I am running 0.7.0. And yes I am testing this with SYSTEM_THREAD(ENABLED).
What I mean by blocking is that it is preventing the rest of my user firmware from running. I originally wanted my user firmware to run on start up even if there is no cloud connection. I have a button that changes the state of a relay and the colour of an LED. If I have the Particle.function/Particle.variable function in the setup function, I am not able to control the relay using the button. However once I comment those out, the button works as soon as I power on the device. Here is a cut down version of the code.
//particle variable setup
//particle function setup
//pin mode setup
//interrupt for button to change relay state
attachInterrupt(buttonPin, interrupt_function, RISING);
There are no publish/subscribes. If I comment out all the Particle.function/variable calls, the device will work as intended. If I leave them there, it’ll wait for cloud connection before my button will work.
I also JUST noticed the documentation was updated to actually address this particular issue. https://docs.particle.io/reference/firmware/photon/#system-functions
Synchronous system functions always block the caller until the system has performed the requested operation. These are the synchronous system functions:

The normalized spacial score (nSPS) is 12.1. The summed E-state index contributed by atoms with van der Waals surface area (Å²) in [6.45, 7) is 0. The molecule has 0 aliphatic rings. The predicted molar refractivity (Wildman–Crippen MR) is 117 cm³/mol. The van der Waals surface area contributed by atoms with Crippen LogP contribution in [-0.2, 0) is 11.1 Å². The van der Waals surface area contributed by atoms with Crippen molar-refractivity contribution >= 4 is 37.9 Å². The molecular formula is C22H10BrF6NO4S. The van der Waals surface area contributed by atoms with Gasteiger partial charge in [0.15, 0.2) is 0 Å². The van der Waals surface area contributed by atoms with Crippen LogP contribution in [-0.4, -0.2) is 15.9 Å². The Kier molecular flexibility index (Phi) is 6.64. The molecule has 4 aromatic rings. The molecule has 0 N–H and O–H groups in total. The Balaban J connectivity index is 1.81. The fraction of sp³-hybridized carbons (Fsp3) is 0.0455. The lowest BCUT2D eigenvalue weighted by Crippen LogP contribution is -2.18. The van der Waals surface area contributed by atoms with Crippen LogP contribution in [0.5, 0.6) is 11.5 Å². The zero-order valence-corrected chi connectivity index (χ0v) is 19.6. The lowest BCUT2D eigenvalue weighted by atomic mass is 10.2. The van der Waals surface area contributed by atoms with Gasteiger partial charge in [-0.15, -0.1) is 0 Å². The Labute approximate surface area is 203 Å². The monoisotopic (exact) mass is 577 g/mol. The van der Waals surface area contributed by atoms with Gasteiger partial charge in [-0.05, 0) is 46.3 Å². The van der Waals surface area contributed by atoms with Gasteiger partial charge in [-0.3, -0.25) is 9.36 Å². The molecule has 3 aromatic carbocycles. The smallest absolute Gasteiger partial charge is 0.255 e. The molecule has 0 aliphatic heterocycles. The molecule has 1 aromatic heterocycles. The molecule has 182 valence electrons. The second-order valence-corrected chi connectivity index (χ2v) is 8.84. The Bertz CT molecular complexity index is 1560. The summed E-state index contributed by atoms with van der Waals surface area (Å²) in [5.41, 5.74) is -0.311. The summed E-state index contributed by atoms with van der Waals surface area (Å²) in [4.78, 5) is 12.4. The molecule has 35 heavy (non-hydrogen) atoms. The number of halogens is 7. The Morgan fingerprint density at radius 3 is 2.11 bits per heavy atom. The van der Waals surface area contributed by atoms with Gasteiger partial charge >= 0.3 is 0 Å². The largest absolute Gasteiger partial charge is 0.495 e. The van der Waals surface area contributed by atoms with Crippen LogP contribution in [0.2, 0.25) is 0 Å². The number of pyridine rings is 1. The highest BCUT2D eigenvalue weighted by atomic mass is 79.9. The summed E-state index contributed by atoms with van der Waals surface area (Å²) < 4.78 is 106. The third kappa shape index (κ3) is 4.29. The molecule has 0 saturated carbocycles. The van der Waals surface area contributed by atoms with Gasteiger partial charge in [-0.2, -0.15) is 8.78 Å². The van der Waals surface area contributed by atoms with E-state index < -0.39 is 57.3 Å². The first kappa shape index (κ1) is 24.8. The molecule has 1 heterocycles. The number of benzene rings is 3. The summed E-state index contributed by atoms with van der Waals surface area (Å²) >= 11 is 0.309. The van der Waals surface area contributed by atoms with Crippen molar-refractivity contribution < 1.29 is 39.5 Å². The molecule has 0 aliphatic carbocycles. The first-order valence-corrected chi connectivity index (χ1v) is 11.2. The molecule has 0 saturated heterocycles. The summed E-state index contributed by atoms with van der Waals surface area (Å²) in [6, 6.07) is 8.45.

- WiFi.hasCredentials(), WiFi.setCredentials(), WiFi.clearCredentials()
For example, when the system is busy connecting to Wi-Fi or establishing the cloud connection and the application calls Particle.variable() then the application will be blocked until the system finished connecting to the cloud (or gives up) so that it is free to service the Particle.variable() function call.
This presents itself typically in automatic mode and where setup() registers functions, variables or subscriptions. Even though the application thread is running setup() independently of the system thread, calling synchronous functions will cause the application to block until the system thread has finished connecting to the cloud. This can be avoided by delaying the cloud connection until after the synchronous functions have been called.
Does that mean I should be using semi-automatic/manual mode? If so, I’m assuming I’ll have to constantly call Particle.process as well as Particle.connect when it loses cloud connection?